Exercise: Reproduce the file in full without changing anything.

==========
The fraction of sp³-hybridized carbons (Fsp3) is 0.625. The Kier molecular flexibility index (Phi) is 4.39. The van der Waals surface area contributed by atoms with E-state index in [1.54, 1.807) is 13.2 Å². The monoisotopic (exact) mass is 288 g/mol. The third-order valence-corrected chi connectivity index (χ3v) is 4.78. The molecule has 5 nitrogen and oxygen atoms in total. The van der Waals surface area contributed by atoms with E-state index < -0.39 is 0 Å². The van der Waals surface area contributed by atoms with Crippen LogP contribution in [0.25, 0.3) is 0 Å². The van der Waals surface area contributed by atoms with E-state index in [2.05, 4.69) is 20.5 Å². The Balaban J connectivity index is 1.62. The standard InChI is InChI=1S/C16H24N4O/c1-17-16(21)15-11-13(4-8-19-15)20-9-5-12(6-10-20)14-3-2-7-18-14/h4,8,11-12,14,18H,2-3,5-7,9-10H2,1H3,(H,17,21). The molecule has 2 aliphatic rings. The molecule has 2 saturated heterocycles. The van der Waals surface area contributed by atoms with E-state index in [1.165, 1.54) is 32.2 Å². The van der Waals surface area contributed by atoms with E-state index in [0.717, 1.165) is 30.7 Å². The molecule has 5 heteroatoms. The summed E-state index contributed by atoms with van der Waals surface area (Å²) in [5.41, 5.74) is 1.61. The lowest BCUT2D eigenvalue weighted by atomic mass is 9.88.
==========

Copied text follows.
The fraction of sp³-hybridized carbons (Fsp3) is 0.625. The Kier molecular flexibility index (Phi) is 4.39. The van der Waals surface area contributed by atoms with E-state index in [1.54, 1.807) is 13.2 Å². The monoisotopic (exact) mass is 288 g/mol. The third-order valence-corrected chi connectivity index (χ3v) is 4.78. The molecule has 5 nitrogen and oxygen atoms in total. The van der Waals surface area contributed by atoms with E-state index < -0.39 is 0 Å². The van der Waals surface area contributed by atoms with Crippen LogP contribution in [0.25, 0.3) is 0 Å². The van der Waals surface area contributed by atoms with E-state index in [2.05, 4.69) is 20.5 Å². The Balaban J connectivity index is 1.62. The standard InChI is InChI=1S/C16H24N4O/c1-17-16(21)15-11-13(4-8-19-15)20-9-5-12(6-10-20)14-3-2-7-18-14/h4,8,11-12,14,18H,2-3,5-7,9-10H2,1H3,(H,17,21). The molecule has 2 aliphatic rings. The molecule has 2 saturated heterocycles. The van der Waals surface area contributed by atoms with E-state index in [1.165, 1.54) is 32.2 Å². The van der Waals surface area contributed by atoms with E-state index in [0.717, 1.165) is 30.7 Å². The molecule has 5 heteroatoms. The summed E-state index contributed by atoms with van der Waals surface area (Å²) in [5.41, 5.74) is 1.61. The lowest BCUT2D eigenvalue weighted by atomic mass is 9.88.